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Old 22nd May 2015, 16:33   #1
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Default India: GPS vs asking locals for directions

I have noticed from my experience that an over-dependence on GPS may lead to a reduced common sense of roads.
The kaali-peeli taxi-wallahs in Mumbai don't use GPS, but they often have a very good common sense of roads, and are often correct in finding a direction.

I will further illustrate this with an example. My British friend (a former colleague - we had worked together in Dubai) had visited me in Mumbai and I had taken him out for a spin around Mumbai in my car. On that day I was not using GPS and took him to some corners of the city which even I had not visited before. I asked people on the road for directions and also used my common sense to find road directions. This British friend had actually got a shock of his life and said that he can never drive in him home city (London, in this case) without using GPS.

Now coming back to my point, I have noticed that in cities of a developing country like ours, GPS many times may not be as effective and may sometimes even mislead. That makes us better (!) drivers with more common sense about roads (well, is it?).

For example, someone from a developed country, after settling in Mumbai, will find it difficult to find road directions here using his common sense of roads, without depending on GPS. They have got so much wired to GPS that they cannot think of a life without GPS. An over-dependence on GPS has been a boon for them as long as they are driving in a city in a developed country, but bring them to a developing country and they seem to get puzzled at every corner of roads.

So my point is that, is it OK to be over-dependent on GPS in India, that might reduce your common sense of roads over a period of time?
I know views will be polarized, but would like to invite a discussion on this topic nevertheless. Please share your views.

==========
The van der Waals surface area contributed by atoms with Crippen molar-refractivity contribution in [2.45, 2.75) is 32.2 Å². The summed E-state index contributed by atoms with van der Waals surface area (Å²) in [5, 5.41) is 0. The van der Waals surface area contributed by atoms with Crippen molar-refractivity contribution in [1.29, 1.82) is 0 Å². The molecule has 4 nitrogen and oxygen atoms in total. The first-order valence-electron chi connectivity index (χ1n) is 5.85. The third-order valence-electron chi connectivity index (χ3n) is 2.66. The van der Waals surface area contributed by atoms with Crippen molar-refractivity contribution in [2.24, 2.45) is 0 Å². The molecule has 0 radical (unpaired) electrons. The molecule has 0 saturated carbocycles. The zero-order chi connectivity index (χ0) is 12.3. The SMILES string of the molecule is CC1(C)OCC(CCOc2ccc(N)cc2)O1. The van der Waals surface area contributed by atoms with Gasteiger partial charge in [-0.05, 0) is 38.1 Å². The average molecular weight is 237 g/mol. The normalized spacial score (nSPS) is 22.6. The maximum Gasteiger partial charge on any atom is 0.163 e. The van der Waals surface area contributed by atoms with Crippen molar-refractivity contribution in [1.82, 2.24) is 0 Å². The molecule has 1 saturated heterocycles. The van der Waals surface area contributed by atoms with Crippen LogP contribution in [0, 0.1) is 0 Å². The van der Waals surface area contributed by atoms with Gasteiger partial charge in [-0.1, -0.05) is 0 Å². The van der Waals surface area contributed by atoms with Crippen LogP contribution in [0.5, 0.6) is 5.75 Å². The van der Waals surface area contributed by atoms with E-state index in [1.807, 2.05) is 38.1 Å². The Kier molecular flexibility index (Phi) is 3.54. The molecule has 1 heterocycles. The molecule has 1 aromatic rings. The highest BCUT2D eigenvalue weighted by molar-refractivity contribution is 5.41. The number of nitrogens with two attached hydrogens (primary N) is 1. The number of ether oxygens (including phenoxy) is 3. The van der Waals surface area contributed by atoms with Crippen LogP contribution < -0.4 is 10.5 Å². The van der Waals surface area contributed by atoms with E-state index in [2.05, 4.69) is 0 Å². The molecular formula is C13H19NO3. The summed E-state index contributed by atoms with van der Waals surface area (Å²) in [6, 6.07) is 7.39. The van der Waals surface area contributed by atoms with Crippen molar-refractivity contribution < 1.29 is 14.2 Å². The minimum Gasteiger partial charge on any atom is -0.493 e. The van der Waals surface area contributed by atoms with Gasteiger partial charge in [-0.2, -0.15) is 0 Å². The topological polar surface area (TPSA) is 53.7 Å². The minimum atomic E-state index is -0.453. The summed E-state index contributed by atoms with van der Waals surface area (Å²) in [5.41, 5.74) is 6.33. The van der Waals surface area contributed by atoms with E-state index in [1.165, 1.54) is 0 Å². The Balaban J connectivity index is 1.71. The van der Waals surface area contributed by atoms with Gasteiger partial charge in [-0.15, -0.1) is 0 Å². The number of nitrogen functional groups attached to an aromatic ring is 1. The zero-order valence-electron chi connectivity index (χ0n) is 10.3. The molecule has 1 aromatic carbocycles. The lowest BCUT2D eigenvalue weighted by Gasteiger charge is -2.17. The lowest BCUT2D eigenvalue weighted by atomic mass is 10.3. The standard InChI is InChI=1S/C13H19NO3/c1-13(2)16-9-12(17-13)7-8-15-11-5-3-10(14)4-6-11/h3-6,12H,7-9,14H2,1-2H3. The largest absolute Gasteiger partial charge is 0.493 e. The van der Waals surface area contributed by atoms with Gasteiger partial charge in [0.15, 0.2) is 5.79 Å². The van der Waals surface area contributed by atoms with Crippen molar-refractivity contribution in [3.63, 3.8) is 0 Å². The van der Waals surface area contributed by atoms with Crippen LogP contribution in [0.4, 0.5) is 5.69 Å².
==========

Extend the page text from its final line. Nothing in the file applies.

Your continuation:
Last edited by Rudra Sen : 23rd May 2015 at 06:29. Reason: Added para space for better reading.
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Old 22nd May 2015, 18:03   #2
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Default re: India: GPS vs asking locals for directions

Valid post and I agree to most of the notes, but in a slightly different way. It’s just obvious that too much of machine/digital support is leading us to similar situation in other areas too, but not just with GPS or sense of directions. How many phone numbers are stored in our ‘own’ memory these days? I used to remember all my close numbers and was able to dial when I did not have a mobile phone, but off late remembering my own number has taken a lot of time and getting used to, forget the rest! It’s more of generation gap [right?] and level of development and facilities we have in the system we live in. There is nothing wrong or problematic as far as I can think, It’s the sense desire of making it easier and our normal human aspire to use them for the sake of being comfortable and more of technology is what we will keep seeing.
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Old 22nd May 2015, 19:26   #3
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Default re: India: GPS vs asking locals for directions

Interesting discussion thread! Even though I do understand the point you're trying to make here I dont think I'd fully agree with it. I think having GPS has been a boon and has made life much much easier. Of course, we used to drive before we had GPS here and used to make do with asking directions all the time, but now with my GPS in place, i prefer not stopping everywhere to ask for directions.
And, just to add another angle to this, even when my wife is driving alone, having GPS does add that little safety factor, where she can drive independently withouth having to ask strangers for directions! I am less worried when she drives alone this way.
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Old 22nd May 2015, 19:56   #4
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Default re: India: GPS vs asking locals for directions

I am not sure why would someone use a GPS if he/she already knows the road. Agreed, technology is to assist and to replace the conventional way of doing things but in this case GPS is limited to assistance unless if the talk is on self-driving cars.

I use a GPS to effectively navigate on an unknown road a couple of times but once I get familiar I don't see a point in using GPS for the same roads.
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Old 23rd May 2015, 01:10   #5